Draft zero

They say your nano draft is draft zero. I’m finding that to be accurate. 36k words in, I figured out where the plot should be going. At 40k my main character talked herself into a lot of trouble. In the swimming pool this morning, I/she finally figured out the solution.

Now I have a much better idea of what the main plotline needs to be: in some ways similar to my original plan, in other ways completely different.

This means that I have a clear path ahead of me: my first aim is to get to the 50k nano target. I’m at around 43k so far, with tonight’s contribution and an all-day write-in tomorrow ahead of me. By the end of that I should have done my 50k. In order to do that, I need to take a quick look at what I’ve written and figure out any major holes I can fill in to use the rest of my words wisely.

Then I’ll fill in the index card for each of my scrivener documents, figure out which ones to keep and which ones to discard and discover just how many words I’ve lost completely. I can fill in the blanks with cards, which will be expanded to full extracts, and the bits should go together to make a whole. I’ve got another all day write-in on Wednesday, and I should be able to spend a good deal of that on establishing the groundwork and moving forward.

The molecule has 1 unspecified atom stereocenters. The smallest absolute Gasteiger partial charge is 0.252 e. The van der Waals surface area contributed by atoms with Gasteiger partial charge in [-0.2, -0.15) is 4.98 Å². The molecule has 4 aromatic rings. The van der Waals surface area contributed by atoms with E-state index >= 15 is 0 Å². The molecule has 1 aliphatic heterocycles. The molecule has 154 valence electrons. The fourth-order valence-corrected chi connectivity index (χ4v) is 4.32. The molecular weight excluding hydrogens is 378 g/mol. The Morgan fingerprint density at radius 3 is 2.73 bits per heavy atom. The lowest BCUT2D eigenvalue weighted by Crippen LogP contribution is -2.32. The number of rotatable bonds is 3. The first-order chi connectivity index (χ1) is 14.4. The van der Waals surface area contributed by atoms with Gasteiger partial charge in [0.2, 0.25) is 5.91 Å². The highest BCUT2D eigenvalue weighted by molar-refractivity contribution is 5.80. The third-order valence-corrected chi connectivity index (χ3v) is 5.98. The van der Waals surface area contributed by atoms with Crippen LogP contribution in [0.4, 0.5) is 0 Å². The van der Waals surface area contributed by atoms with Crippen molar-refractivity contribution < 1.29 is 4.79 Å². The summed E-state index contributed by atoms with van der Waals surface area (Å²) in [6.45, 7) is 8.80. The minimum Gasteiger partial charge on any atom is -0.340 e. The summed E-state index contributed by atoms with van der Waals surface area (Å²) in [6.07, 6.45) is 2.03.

By the end of that stage, I’ll have a first draft ready to edit, and can start worrying about quality rather than just quantity.

Will I always need to write a draft zero? Possibly not. Just as a painter has to learn to use his tools and to plan out his painting, but will grow more experienced with time and less reliant on the learning stage, so I expect that I’ll grow more experienced with structuring a plot, and will be able to dispense with some of the preparation. But it’s been an invaluable experience, just putting words together and seeing how it comes into a story. It’s like doing a jigsaw – how ever much time you spend staring at a photo, you’ll never know it as clearly as if you make it into a jigsaw and spend hours looking at small sections only.


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